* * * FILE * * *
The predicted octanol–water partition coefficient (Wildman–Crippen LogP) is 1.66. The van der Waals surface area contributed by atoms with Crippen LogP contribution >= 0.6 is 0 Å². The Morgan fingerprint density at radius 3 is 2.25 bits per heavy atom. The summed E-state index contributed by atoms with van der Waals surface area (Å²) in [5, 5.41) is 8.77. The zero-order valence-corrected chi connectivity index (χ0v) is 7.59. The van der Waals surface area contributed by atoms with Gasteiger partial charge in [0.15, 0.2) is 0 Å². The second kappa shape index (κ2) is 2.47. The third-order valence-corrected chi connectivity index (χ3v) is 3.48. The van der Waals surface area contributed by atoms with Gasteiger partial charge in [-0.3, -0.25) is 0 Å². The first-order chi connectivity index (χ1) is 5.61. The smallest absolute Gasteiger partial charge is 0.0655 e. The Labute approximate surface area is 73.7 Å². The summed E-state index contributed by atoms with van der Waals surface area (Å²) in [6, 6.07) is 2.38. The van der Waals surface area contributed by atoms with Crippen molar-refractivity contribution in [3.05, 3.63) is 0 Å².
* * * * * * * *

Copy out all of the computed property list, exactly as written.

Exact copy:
The predicted octanol–water partition coefficient (Wildman–Crippen LogP) is 1.66. The van der Waals surface area contributed by atoms with Crippen LogP contribution >= 0.6 is 0 Å². The Morgan fingerprint density at radius 3 is 2.25 bits per heavy atom. The summed E-state index contributed by atoms with van der Waals surface area (Å²) in [5, 5.41) is 8.77. The zero-order valence-corrected chi connectivity index (χ0v) is 7.59. The van der Waals surface area contributed by atoms with Gasteiger partial charge in [0.15, 0.2) is 0 Å². The second kappa shape index (κ2) is 2.47. The third-order valence-corrected chi connectivity index (χ3v) is 3.48. The van der Waals surface area contributed by atoms with Gasteiger partial charge in [-0.3, -0.25) is 0 Å². The first-order chi connectivity index (χ1) is 5.61. The smallest absolute Gasteiger partial charge is 0.0655 e. The Labute approximate surface area is 73.7 Å². The summed E-state index contributed by atoms with van der Waals surface area (Å²) in [6, 6.07) is 2.38. The van der Waals surface area contributed by atoms with Crippen molar-refractivity contribution in [3.05, 3.63) is 0 Å².